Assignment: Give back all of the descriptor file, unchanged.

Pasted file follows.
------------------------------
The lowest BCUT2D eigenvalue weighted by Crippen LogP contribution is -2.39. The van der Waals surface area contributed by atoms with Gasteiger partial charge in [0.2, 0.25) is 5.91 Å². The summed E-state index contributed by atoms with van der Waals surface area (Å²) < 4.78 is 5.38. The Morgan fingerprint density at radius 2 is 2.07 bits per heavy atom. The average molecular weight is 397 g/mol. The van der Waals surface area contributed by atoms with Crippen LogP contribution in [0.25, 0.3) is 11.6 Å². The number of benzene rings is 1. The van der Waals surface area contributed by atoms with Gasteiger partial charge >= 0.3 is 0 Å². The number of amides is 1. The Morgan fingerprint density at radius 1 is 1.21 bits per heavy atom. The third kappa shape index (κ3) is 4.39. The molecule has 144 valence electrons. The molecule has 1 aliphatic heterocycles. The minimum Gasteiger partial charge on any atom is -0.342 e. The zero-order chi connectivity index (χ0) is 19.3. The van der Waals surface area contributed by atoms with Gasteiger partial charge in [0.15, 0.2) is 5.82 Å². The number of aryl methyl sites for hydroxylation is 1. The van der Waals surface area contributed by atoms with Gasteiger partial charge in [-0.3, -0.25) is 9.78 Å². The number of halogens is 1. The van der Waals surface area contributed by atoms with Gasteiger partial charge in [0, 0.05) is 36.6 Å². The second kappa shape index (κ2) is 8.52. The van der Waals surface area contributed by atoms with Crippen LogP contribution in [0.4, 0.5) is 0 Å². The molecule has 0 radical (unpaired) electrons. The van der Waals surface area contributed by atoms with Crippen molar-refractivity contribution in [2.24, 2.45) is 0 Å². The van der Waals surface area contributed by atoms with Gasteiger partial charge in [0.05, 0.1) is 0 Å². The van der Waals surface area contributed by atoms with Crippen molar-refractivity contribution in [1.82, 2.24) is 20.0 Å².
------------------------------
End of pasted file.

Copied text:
The lowest BCUT2D eigenvalue weighted by Crippen LogP contribution is -2.39. The van der Waals surface area contributed by atoms with Gasteiger partial charge in [0.2, 0.25) is 5.91 Å². The summed E-state index contributed by atoms with van der Waals surface area (Å²) < 4.78 is 5.38. The Morgan fingerprint density at radius 2 is 2.07 bits per heavy atom. The average molecular weight is 397 g/mol. The van der Waals surface area contributed by atoms with Crippen LogP contribution in [0.25, 0.3) is 11.6 Å². The number of benzene rings is 1. The van der Waals surface area contributed by atoms with Gasteiger partial charge >= 0.3 is 0 Å². The number of amides is 1. The Morgan fingerprint density at radius 1 is 1.21 bits per heavy atom. The third kappa shape index (κ3) is 4.39. The molecule has 144 valence electrons. The molecule has 1 aliphatic heterocycles. The minimum Gasteiger partial charge on any atom is -0.342 e. The zero-order chi connectivity index (χ0) is 19.3. The van der Waals surface area contributed by atoms with Gasteiger partial charge in [0.15, 0.2) is 5.82 Å². The number of aryl methyl sites for hydroxylation is 1. The van der Waals surface area contributed by atoms with Gasteiger partial charge in [-0.3, -0.25) is 9.78 Å². The number of halogens is 1. The van der Waals surface area contributed by atoms with Gasteiger partial charge in [0, 0.05) is 36.6 Å². The second kappa shape index (κ2) is 8.52. The van der Waals surface area contributed by atoms with Crippen LogP contribution in [0.4, 0.5) is 0 Å². The molecule has 0 radical (unpaired) electrons. The van der Waals surface area contributed by atoms with Crippen molar-refractivity contribution in [2.24, 2.45) is 0 Å². The van der Waals surface area contributed by atoms with Gasteiger partial charge in [0.05, 0.1) is 0 Å². The van der Waals surface area contributed by atoms with Crippen molar-refractivity contribution in [1.82, 2.24) is 20.0 Å².